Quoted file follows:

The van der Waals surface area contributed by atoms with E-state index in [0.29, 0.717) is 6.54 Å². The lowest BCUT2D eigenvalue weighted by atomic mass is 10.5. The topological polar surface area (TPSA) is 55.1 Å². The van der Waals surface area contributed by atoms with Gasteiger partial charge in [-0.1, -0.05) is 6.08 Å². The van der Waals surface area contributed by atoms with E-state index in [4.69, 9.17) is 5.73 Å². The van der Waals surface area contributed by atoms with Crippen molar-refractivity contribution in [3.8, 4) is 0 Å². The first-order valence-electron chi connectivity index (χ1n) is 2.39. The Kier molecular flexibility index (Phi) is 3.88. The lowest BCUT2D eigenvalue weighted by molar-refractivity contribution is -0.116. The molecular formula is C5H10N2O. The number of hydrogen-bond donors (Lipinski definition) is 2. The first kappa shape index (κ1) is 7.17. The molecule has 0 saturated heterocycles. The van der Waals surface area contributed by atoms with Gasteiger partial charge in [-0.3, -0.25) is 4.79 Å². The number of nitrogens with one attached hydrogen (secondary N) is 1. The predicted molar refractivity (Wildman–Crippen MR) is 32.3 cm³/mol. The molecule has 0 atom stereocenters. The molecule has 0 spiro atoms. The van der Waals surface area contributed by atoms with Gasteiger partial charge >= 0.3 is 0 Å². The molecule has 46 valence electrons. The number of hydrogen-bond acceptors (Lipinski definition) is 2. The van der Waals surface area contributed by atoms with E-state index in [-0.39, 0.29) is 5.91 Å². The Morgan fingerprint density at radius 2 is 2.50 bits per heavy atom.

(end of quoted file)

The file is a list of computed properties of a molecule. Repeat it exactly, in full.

The van der Waals surface area contributed by atoms with E-state index in [0.29, 0.717) is 6.54 Å². The lowest BCUT2D eigenvalue weighted by atomic mass is 10.5. The topological polar surface area (TPSA) is 55.1 Å². The van der Waals surface area contributed by atoms with Gasteiger partial charge in [-0.1, -0.05) is 6.08 Å². The van der Waals surface area contributed by atoms with E-state index in [4.69, 9.17) is 5.73 Å². The van der Waals surface area contributed by atoms with Crippen molar-refractivity contribution in [3.8, 4) is 0 Å². The first-order valence-electron chi connectivity index (χ1n) is 2.39. The Kier molecular flexibility index (Phi) is 3.88. The lowest BCUT2D eigenvalue weighted by molar-refractivity contribution is -0.116. The molecular formula is C5H10N2O. The number of hydrogen-bond donors (Lipinski definition) is 2. The first kappa shape index (κ1) is 7.17. The molecule has 0 saturated heterocycles. The van der Waals surface area contributed by atoms with Gasteiger partial charge in [-0.3, -0.25) is 4.79 Å². The number of nitrogens with one attached hydrogen (secondary N) is 1. The predicted molar refractivity (Wildman–Crippen MR) is 32.3 cm³/mol. The molecule has 0 atom stereocenters. The molecule has 0 spiro atoms. The van der Waals surface area contributed by atoms with Gasteiger partial charge >= 0.3 is 0 Å². The molecule has 46 valence electrons. The number of hydrogen-bond acceptors (Lipinski definition) is 2. The van der Waals surface area contributed by atoms with E-state index in [-0.39, 0.29) is 5.91 Å². The Morgan fingerprint density at radius 2 is 2.50 bits per heavy atom.